In addition to the scenario you describe, the customer could also generate their private keys by themselves with tools like OpenSSL and use the REST API to only enroll with CSR (scroll down to the end of the website).

                1. Robin Klemens I like this last idea: How about we have customer generate a private key and just have the REST API enroll key?

                  1. Si Chen in terms of decentralization, I totally agree. But we should not forget about usability since generating their own private keys could keep customers from participating. 
                    We could provide both ways or better ask customers for their feedback as soon as the first version of the prototype is ready.
                    In the meeting next Monday, we should spend some time prioritizing the functionalities we want to implement in the upcoming weeks.   

                    1. Robin Klemens Kamlesh Nagware That is certainly true.  I think here we can think of it as either a technical user (using Debian?) making his own security key or a non-technical user (using an iPhone) getting a key from an app like https://connect.me/   In either case if we can interact with the key the user has generated, we can keep the POC scope to be reasonable while still being compatible with other blockchain/DLT/decentralized development out there.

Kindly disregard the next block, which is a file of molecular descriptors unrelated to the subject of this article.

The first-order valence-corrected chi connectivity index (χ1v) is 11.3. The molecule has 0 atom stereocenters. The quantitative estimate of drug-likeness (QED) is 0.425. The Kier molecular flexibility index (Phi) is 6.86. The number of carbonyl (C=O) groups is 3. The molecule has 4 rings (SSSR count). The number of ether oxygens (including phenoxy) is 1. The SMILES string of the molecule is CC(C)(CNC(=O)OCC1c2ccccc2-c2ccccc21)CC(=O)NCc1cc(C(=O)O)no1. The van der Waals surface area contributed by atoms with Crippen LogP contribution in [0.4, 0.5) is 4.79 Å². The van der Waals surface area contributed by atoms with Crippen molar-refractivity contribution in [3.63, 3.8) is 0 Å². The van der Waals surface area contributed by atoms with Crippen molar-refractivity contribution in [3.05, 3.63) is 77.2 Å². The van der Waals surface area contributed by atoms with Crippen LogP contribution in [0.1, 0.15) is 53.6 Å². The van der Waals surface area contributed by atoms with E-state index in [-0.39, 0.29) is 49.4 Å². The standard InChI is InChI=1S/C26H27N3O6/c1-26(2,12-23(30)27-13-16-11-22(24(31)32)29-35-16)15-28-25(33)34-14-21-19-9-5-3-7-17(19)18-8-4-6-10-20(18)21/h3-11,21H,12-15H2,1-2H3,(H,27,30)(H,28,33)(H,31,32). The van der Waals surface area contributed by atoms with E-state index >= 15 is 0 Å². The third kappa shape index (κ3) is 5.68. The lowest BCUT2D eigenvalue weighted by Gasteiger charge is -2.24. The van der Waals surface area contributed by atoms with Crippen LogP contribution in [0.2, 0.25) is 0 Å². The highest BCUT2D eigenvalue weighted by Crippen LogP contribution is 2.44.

1. I opened an issue in GitHub. Please feel free, to add more information.
                        https://github.com/opentaps/blockchain-carbon-accounting/issues/11

            2. Robin Klemens Yes, I'm happy to help connect this group with others in the community.  Could you provide more specific details about what questions the group has about Fabric to help me figure out the right person to invite?

  2. Robin Klemens Chris Gabriel from Hyperchain Labs will be demoing some of his work with using the Fabric Certificate Authority, with which he has built a carbon network for different organizations (carbon emitter, regulator, renewable energy project manager, verifier, etc.) during our next Peer Programming call (2020-09-14)  I think this will be pretty interesting.

    1. Si ChenGreat news. I'm looking forward to the demo of Chris Gabriel.